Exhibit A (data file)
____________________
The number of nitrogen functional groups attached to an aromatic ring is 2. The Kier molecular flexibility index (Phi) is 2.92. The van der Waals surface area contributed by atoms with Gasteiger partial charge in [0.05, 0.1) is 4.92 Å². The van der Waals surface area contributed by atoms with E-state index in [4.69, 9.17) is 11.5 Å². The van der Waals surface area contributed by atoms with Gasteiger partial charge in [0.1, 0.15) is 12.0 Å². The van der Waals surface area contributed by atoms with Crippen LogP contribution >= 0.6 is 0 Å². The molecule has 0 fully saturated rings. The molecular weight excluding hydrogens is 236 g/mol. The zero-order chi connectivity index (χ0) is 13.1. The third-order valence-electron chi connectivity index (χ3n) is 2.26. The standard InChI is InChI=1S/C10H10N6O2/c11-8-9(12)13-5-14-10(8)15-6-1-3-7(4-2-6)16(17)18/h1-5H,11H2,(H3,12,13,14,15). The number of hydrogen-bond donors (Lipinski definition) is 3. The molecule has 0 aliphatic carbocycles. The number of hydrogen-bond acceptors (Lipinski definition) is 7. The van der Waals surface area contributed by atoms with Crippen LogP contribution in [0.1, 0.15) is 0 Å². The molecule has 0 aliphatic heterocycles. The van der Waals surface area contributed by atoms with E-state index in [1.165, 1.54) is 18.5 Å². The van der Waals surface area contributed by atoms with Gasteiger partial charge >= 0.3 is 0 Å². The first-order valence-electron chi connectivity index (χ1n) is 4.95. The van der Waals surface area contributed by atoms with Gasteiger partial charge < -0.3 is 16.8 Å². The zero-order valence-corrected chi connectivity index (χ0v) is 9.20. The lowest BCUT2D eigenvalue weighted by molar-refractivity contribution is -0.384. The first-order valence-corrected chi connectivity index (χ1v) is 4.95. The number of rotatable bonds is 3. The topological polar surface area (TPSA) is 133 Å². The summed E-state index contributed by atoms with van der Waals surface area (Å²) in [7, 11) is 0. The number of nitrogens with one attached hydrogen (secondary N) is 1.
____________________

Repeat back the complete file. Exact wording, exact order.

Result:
The number of nitrogen functional groups attached to an aromatic ring is 2. The Kier molecular flexibility index (Phi) is 2.92. The van der Waals surface area contributed by atoms with Gasteiger partial charge in [0.05, 0.1) is 4.92 Å². The van der Waals surface area contributed by atoms with E-state index in [4.69, 9.17) is 11.5 Å². The van der Waals surface area contributed by atoms with Gasteiger partial charge in [0.1, 0.15) is 12.0 Å². The van der Waals surface area contributed by atoms with Crippen LogP contribution >= 0.6 is 0 Å². The molecule has 0 fully saturated rings. The molecular weight excluding hydrogens is 236 g/mol. The zero-order chi connectivity index (χ0) is 13.1. The third-order valence-electron chi connectivity index (χ3n) is 2.26. The standard InChI is InChI=1S/C10H10N6O2/c11-8-9(12)13-5-14-10(8)15-6-1-3-7(4-2-6)16(17)18/h1-5H,11H2,(H3,12,13,14,15). The number of hydrogen-bond donors (Lipinski definition) is 3. The molecule has 0 aliphatic carbocycles. The number of hydrogen-bond acceptors (Lipinski definition) is 7. The van der Waals surface area contributed by atoms with Crippen LogP contribution in [0.1, 0.15) is 0 Å². The molecule has 0 aliphatic heterocycles. The van der Waals surface area contributed by atoms with E-state index in [1.165, 1.54) is 18.5 Å². The van der Waals surface area contributed by atoms with Gasteiger partial charge >= 0.3 is 0 Å². The first-order valence-electron chi connectivity index (χ1n) is 4.95. The van der Waals surface area contributed by atoms with Gasteiger partial charge < -0.3 is 16.8 Å². The zero-order valence-corrected chi connectivity index (χ0v) is 9.20. The lowest BCUT2D eigenvalue weighted by molar-refractivity contribution is -0.384. The first-order valence-corrected chi connectivity index (χ1v) is 4.95. The number of rotatable bonds is 3. The topological polar surface area (TPSA) is 133 Å². The summed E-state index contributed by atoms with van der Waals surface area (Å²) in [7, 11) is 0. The number of nitrogens with one attached hydrogen (secondary N) is 1.